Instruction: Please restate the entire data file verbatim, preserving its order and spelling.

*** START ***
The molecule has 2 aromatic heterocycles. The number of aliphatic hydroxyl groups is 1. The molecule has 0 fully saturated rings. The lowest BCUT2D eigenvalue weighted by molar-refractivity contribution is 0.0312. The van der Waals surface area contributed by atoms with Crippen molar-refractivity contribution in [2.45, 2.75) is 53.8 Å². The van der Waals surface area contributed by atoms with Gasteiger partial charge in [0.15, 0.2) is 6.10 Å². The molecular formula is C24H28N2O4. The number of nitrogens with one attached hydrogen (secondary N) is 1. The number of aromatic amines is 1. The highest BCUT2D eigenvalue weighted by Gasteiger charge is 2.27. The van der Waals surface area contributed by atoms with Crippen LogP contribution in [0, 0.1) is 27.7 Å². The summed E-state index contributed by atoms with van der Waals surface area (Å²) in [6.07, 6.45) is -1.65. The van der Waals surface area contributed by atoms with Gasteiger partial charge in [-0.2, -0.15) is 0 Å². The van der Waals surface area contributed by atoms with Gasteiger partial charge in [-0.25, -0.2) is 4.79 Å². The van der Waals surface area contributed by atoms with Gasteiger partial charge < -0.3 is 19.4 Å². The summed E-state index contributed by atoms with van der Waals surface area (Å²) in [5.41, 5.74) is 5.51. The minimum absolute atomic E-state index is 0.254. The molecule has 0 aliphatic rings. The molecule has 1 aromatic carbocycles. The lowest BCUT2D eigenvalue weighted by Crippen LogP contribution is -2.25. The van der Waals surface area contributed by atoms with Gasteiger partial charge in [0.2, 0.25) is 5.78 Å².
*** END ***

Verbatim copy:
The molecule has 2 aromatic heterocycles. The number of aliphatic hydroxyl groups is 1. The molecule has 0 fully saturated rings. The lowest BCUT2D eigenvalue weighted by molar-refractivity contribution is 0.0312. The van der Waals surface area contributed by atoms with Crippen molar-refractivity contribution in [2.45, 2.75) is 53.8 Å². The van der Waals surface area contributed by atoms with Gasteiger partial charge in [0.15, 0.2) is 6.10 Å². The molecular formula is C24H28N2O4. The number of nitrogens with one attached hydrogen (secondary N) is 1. The number of aromatic amines is 1. The highest BCUT2D eigenvalue weighted by Gasteiger charge is 2.27. The van der Waals surface area contributed by atoms with Crippen LogP contribution in [0, 0.1) is 27.7 Å². The summed E-state index contributed by atoms with van der Waals surface area (Å²) in [6.07, 6.45) is -1.65. The van der Waals surface area contributed by atoms with Gasteiger partial charge in [-0.2, -0.15) is 0 Å². The van der Waals surface area contributed by atoms with Gasteiger partial charge in [-0.25, -0.2) is 4.79 Å². The van der Waals surface area contributed by atoms with Gasteiger partial charge < -0.3 is 19.4 Å². The summed E-state index contributed by atoms with van der Waals surface area (Å²) in [5.41, 5.74) is 5.51. The minimum absolute atomic E-state index is 0.254. The molecule has 0 aliphatic rings. The molecule has 1 aromatic carbocycles. The lowest BCUT2D eigenvalue weighted by Crippen LogP contribution is -2.25. The van der Waals surface area contributed by atoms with Gasteiger partial charge in [0.2, 0.25) is 5.78 Å².